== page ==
Landlords all across the country are fighting government orders that afford leniency to tenants and temporarily ban evictions. About nine states, including New York, Kentucky, Connecticut, Arizona, and Illinois, are entertaining lawsuits filed by suffering landlords. The argument in many of the lawsuits relates to the unconstitutional nature of the orders in regard to contract impairment. While many landlords have devised workable plans with their tenants, other landlords are dealing with tenants who are taking advantage of the opportunity to not pay rent. While current measures are protecting tenants, landlords are still expected to pay their mortgages. Continue reading
Remember the landmark $25 billion federal foreclosure settlement from February? The one which has provisions to help prevent foreclosure on homeowners, provisions most states are ignoring? Which doesn’t yet seem to be doing much for foreclosure victims at all? Well, at least one person has benefited from the settlement: the whistleblower who drew the curtains back on the wizards at Countrywide Financial to kick off the case in the first place. Kyle Lagow, who was fired for pointing out illegalities in Countrywide’s foreclosure appraisal business, first brought the situation to the government’s attention with a lawsuit in 2008. That particular lawsuit, which rolled into one huge suit with a bunch of similar ones, was eventually settled for $1 billion. Whistleblower laws entitle a citizen who first brings up a case and turns over evidence to a certain percentage of the money eventually won in that case. In Lagow’s case, that amount is $14.5 million. Not bad for a lowly house appraiser.
The mortgage insurer MGIC Investment Group has settled a federal lawsuit alleging that they refused to sell mortgage insurance to women on maternity leave. The suit claimed that the company required 70 women to return to work before they would sell them the insurance, which “allows homebuyers to take out loans with down payments of less than 20%”, according to the Wall Street Journal. Yesterday, the company settled for $550,000, with $511,000 to be compensation for the women and $39,000 as a civil penalty to the government. In addition, MGIC will have to train its employees on discrimination law and revamp its policies concerning customers on maternity leave. The company has also entered a preliminary settlement in a related class action suit in order to avoid spending any more money on a lawsuit they will likely lose.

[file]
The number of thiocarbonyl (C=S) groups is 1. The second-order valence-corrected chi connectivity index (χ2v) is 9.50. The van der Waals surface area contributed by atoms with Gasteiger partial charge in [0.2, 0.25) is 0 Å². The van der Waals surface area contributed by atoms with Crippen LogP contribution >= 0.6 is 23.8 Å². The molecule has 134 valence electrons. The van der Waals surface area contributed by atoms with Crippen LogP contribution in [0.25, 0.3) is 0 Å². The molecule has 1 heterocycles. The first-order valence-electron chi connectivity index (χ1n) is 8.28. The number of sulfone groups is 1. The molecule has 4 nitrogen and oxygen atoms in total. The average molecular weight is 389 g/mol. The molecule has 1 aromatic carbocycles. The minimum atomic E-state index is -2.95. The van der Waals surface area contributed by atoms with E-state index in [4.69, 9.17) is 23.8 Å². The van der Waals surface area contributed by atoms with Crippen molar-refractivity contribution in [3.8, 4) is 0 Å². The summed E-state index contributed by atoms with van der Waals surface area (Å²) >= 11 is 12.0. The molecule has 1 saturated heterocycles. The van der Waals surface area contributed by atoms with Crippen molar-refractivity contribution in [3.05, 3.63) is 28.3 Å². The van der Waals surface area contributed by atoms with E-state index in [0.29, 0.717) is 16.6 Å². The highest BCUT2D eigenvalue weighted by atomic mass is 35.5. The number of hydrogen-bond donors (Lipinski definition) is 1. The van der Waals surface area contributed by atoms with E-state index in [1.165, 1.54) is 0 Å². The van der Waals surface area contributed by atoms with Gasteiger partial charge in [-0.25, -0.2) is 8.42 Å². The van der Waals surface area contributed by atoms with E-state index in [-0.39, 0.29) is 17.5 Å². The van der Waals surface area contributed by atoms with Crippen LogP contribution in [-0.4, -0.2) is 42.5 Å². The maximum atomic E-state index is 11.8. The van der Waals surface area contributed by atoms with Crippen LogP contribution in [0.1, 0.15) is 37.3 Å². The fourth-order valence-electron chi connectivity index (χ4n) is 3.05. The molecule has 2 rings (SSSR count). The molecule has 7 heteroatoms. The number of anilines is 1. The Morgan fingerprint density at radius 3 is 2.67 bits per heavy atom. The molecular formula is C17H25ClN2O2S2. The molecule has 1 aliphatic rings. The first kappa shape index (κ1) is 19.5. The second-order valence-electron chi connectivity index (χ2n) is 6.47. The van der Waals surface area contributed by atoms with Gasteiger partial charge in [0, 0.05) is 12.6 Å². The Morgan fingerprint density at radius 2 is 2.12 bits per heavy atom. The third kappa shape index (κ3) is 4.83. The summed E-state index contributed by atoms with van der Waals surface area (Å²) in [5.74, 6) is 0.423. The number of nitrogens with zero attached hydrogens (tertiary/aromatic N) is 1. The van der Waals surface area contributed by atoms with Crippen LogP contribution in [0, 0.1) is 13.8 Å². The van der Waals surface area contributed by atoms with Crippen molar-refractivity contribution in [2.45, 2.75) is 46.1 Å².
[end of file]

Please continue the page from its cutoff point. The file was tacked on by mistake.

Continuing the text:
The US District Court judge for the District of Columbia signed off, finally, on the big $25 billion foreclosure settlement between five banks, the federal government, and most of the states. On Wednesday, Judge Rosemary Collyer approved the settlement, which was announced two months ago. The $25 billion settlement will be divvied up by the states and is suggested to be used to ease financial burden on improperly foreclosed homes and help pursue negligence in the future. However, as I’ve mentioned before, some states are going to use it for whatever they feel like. Georgia in particular is using the money to support local infrastructure, presumably telling the federal government “you can’t tell me what to do, you’re not my real dad”, slamming its door and hiding under the covers afterwards.
Employees of Bear Sterns, the financial giant that was among the first failures of the subprime mortgage crisis in 2008, claimed in a lawsuit that the bank mishandled its investments (duh), causing them to lose money in an employee stock ownership plan that was part of a retirement package. Today, the Southern District Court of New York approved a $10 million settlement to be shared among thousands of employees. The number may seem big, but it’s really more of a drop in a dingy bucket, accounting for between 10-28% of their total losses in the stock. According to Reuters, more than 8,400 employees lost about $215 million in the collapse. The settlement means that the former Bear Stearns (now owned by JPMorgan, who shilled out the settlement money) will never have to answer as to whether they knew their investment plan was unsustainable and risky. If it went to court, in light of the recent $25 billion federal mortgage settlement, I’d like to think they’d have little to say in response.